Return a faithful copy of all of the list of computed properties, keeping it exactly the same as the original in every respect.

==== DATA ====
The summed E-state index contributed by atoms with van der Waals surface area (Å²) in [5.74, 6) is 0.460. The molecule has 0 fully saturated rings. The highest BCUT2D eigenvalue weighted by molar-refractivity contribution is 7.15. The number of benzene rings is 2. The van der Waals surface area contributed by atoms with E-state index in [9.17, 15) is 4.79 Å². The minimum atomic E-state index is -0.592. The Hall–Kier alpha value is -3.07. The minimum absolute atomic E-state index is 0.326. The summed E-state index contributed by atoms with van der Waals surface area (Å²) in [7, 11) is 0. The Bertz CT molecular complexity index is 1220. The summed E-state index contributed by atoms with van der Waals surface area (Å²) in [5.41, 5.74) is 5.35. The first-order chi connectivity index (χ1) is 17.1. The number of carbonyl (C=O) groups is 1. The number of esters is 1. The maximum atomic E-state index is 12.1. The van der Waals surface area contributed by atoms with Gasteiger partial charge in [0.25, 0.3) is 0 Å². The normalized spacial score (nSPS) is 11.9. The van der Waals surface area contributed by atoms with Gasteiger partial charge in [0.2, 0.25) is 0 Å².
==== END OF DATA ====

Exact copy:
The summed E-state index contributed by atoms with van der Waals surface area (Å²) in [5.74, 6) is 0.460. The molecule has 0 fully saturated rings. The highest BCUT2D eigenvalue weighted by molar-refractivity contribution is 7.15. The number of benzene rings is 2. The van der Waals surface area contributed by atoms with E-state index in [9.17, 15) is 4.79 Å². The minimum atomic E-state index is -0.592. The Hall–Kier alpha value is -3.07. The minimum absolute atomic E-state index is 0.326. The summed E-state index contributed by atoms with van der Waals surface area (Å²) in [7, 11) is 0. The Bertz CT molecular complexity index is 1220. The summed E-state index contributed by atoms with van der Waals surface area (Å²) in [5.41, 5.74) is 5.35. The first-order chi connectivity index (χ1) is 17.1. The number of carbonyl (C=O) groups is 1. The number of esters is 1. The maximum atomic E-state index is 12.1. The van der Waals surface area contributed by atoms with Gasteiger partial charge in [0.25, 0.3) is 0 Å². The normalized spacial score (nSPS) is 11.9. The van der Waals surface area contributed by atoms with Gasteiger partial charge in [0.2, 0.25) is 0 Å².